Spatio-temporal variation of environmental signals inducing seed germination in temperate conifer plantations and natural hardwood forests in northern Japan

K. Seiwa, M. Ando, A. Imaji, M. Tomita, K. Kanou

Research output: Contribution to journalArticlepeer-review

23 Citations (Scopus)

Abstract

To document the spatial and temporal variation of environmental signals inducing seed germination in temperate forests, we measured temporal patterns of environmental signals and seed germination of six pioneer tree species in unthinned and thinned stands of conifer forests (Cryptomeria japonica plantations) and in the understory and gaps of hardwood forests in Japan. We also conducted germination experiment in laboratory for the six pioneer species to test the effects of red:far-red (R:FR) light ratio and temperature fluctuations on the seed germination. In conifer forests, the photosynthetic photon flux density (PPFD), the R:FR ratio, and the amplitude of temperature fluctuations in thinned stands were 2, 1.5, and 3 times higher, respectively, than those of unthinned stands. The PPFD and R:FR ratios just above forest floor also increased after the removal of thick litter accumulation. As a result, higher seed germination was observed in thinned compared to unthinned stands for three photoblastic species, whereas little differences were observed for three non-photoblastic species. These findings suggest that thinning, which frequently reduces litter accumulation, can substantially affect the regeneration of pioneer species and the resultant species diversity in conifer plantations. None of the measured environmental signals changed seasonally in unthinned stands of conifer forests, but they all changed remarkably in the understory of the hardwood forests. In this system, all signals were high and nearly identical to those in the gaps in early spring prior to canopy closure. Thus, the percent germination of the three photoblastic species was enhanced by high R:FR ratios and/or large temperature fluctuations even beneath the canopy and was nearly equal to that in the thinned conifer stands where the environmental conditions were nearly identical to those in the gaps. However, all of the environmental signals decreased with the expansion of canopy leaves and reached minimums at canopy closure. Even in the thinned stands and the gaps, the PPFD and magnitude of temperature fluctuations decreased over time due to shading by growing herbs and/or emerging canopy leaves. In these temporally changing environments, the germination of all photoblastic species ceased simultaneously. This study clearly demonstrated that the environmental signals inducing seed germination of photoblastic pioneer species spatially and temporally change in temperate forests, particularly in deciduous hardwood forests. Furthermore, these signals, PPFD, R:FR ratio, and the amplitude of temperature fluctuations, appear to play a very important role in tree regeneration and subsequent species diversity.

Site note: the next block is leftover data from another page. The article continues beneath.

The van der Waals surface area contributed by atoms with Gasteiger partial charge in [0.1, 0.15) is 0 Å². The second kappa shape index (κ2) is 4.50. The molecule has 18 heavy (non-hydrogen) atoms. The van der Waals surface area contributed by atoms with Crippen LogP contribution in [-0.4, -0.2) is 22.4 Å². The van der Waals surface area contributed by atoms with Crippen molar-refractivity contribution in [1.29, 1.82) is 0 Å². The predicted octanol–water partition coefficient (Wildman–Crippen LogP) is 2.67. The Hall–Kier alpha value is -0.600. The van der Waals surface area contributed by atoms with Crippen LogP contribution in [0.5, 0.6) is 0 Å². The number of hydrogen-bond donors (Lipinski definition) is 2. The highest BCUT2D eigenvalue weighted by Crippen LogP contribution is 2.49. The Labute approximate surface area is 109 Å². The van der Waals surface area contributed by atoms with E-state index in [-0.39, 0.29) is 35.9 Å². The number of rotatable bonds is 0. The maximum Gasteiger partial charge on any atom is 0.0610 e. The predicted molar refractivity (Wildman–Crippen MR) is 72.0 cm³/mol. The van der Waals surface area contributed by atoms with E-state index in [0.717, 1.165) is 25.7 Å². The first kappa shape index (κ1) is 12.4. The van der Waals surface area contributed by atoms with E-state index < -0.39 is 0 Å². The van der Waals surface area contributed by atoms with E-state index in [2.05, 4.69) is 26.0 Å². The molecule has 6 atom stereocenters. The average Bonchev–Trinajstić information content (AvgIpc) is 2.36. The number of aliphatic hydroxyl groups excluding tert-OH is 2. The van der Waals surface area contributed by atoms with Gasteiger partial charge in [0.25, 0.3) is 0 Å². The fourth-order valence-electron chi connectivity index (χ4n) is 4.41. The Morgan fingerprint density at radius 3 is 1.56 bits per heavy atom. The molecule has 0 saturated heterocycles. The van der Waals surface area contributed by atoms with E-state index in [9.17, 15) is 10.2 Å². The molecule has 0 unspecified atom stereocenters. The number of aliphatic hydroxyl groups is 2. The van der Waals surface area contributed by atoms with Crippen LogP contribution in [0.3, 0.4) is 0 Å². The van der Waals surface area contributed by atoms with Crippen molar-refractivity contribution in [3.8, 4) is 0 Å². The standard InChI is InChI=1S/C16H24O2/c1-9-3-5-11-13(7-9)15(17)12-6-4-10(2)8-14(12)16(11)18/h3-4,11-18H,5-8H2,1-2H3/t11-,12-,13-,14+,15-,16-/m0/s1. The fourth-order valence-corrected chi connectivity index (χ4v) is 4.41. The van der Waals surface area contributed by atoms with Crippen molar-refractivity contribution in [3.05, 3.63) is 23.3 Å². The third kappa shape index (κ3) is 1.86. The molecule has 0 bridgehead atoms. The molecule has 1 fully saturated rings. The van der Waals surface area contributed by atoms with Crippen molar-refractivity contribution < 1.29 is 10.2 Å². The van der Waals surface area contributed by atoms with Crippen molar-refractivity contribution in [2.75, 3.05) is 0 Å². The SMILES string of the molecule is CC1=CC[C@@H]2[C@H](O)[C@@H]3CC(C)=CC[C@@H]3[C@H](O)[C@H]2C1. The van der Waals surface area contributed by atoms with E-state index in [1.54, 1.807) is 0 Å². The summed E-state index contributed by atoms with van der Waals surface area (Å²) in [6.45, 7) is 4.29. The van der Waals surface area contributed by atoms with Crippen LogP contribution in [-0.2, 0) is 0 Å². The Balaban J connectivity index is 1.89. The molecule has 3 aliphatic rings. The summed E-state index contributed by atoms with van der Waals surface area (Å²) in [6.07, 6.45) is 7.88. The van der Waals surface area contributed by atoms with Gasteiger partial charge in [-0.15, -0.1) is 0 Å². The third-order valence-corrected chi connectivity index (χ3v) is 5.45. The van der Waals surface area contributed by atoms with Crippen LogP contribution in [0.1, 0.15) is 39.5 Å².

Original languageEnglish
Pages (from-to)361-369
Number of pages9
JournalForest Ecology and Management
Volume257
Issue number1
DOIs
Publication statusPublished - 2009 Jan 20

Keywords

  • Conifer plantation
  • Germination timing
  • Leaf phenology
  • Litter accumulation
  • PPFD
  • Red to far-red ratio
  • Species diversity
  • Temperature fluctuations

ASJC Scopus subject areas

  • Forestry
  • Nature and Landscape Conservation
  • Management, Monitoring, Policy and Law

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